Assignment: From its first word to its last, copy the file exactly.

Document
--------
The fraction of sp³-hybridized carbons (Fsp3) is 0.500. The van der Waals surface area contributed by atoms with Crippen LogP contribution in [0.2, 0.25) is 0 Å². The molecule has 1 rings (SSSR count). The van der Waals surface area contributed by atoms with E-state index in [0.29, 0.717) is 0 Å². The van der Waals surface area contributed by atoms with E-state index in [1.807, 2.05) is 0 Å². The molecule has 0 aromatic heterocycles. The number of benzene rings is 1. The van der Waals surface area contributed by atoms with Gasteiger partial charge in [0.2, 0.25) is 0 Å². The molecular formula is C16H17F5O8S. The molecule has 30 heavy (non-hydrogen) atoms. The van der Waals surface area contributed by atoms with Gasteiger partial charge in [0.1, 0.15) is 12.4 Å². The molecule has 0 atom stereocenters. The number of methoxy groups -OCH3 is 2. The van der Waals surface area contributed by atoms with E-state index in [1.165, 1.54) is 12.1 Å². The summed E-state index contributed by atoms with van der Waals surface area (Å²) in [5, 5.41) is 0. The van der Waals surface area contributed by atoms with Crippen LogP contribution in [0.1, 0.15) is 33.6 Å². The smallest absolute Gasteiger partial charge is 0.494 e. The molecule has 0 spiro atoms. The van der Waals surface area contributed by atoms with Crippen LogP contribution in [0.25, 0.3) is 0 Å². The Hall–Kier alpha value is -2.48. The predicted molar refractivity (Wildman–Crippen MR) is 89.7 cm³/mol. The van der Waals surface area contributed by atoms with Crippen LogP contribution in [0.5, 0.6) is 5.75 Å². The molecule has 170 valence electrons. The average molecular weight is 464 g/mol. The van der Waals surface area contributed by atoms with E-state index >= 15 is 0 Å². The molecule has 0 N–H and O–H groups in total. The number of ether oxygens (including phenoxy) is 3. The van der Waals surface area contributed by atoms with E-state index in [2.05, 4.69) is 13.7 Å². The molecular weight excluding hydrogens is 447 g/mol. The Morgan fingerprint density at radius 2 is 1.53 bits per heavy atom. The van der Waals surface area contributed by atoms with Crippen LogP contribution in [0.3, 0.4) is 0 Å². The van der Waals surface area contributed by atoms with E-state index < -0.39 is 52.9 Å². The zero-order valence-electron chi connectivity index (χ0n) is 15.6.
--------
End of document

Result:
The fraction of sp³-hybridized carbons (Fsp3) is 0.500. The van der Waals surface area contributed by atoms with Crippen LogP contribution in [0.2, 0.25) is 0 Å². The molecule has 1 rings (SSSR count). The van der Waals surface area contributed by atoms with E-state index in [0.29, 0.717) is 0 Å². The van der Waals surface area contributed by atoms with E-state index in [1.807, 2.05) is 0 Å². The molecule has 0 aromatic heterocycles. The number of benzene rings is 1. The van der Waals surface area contributed by atoms with Gasteiger partial charge in [0.2, 0.25) is 0 Å². The molecular formula is C16H17F5O8S. The molecule has 30 heavy (non-hydrogen) atoms. The van der Waals surface area contributed by atoms with Gasteiger partial charge in [0.1, 0.15) is 12.4 Å². The molecule has 0 atom stereocenters. The number of methoxy groups -OCH3 is 2. The van der Waals surface area contributed by atoms with E-state index in [1.165, 1.54) is 12.1 Å². The summed E-state index contributed by atoms with van der Waals surface area (Å²) in [5, 5.41) is 0. The van der Waals surface area contributed by atoms with Crippen LogP contribution in [0.1, 0.15) is 33.6 Å². The smallest absolute Gasteiger partial charge is 0.494 e. The molecule has 0 spiro atoms. The van der Waals surface area contributed by atoms with Crippen LogP contribution in [0.25, 0.3) is 0 Å². The Hall–Kier alpha value is -2.48. The predicted molar refractivity (Wildman–Crippen MR) is 89.7 cm³/mol. The van der Waals surface area contributed by atoms with Crippen LogP contribution in [0.5, 0.6) is 5.75 Å². The molecule has 170 valence electrons. The average molecular weight is 464 g/mol. The van der Waals surface area contributed by atoms with E-state index >= 15 is 0 Å². The molecule has 0 N–H and O–H groups in total. The number of ether oxygens (including phenoxy) is 3. The van der Waals surface area contributed by atoms with E-state index in [2.05, 4.69) is 13.7 Å². The molecular weight excluding hydrogens is 447 g/mol. The Morgan fingerprint density at radius 2 is 1.53 bits per heavy atom. The van der Waals surface area contributed by atoms with Crippen LogP contribution in [0.3, 0.4) is 0 Å². The van der Waals surface area contributed by atoms with E-state index < -0.39 is 52.9 Å². The zero-order valence-electron chi connectivity index (χ0n) is 15.6.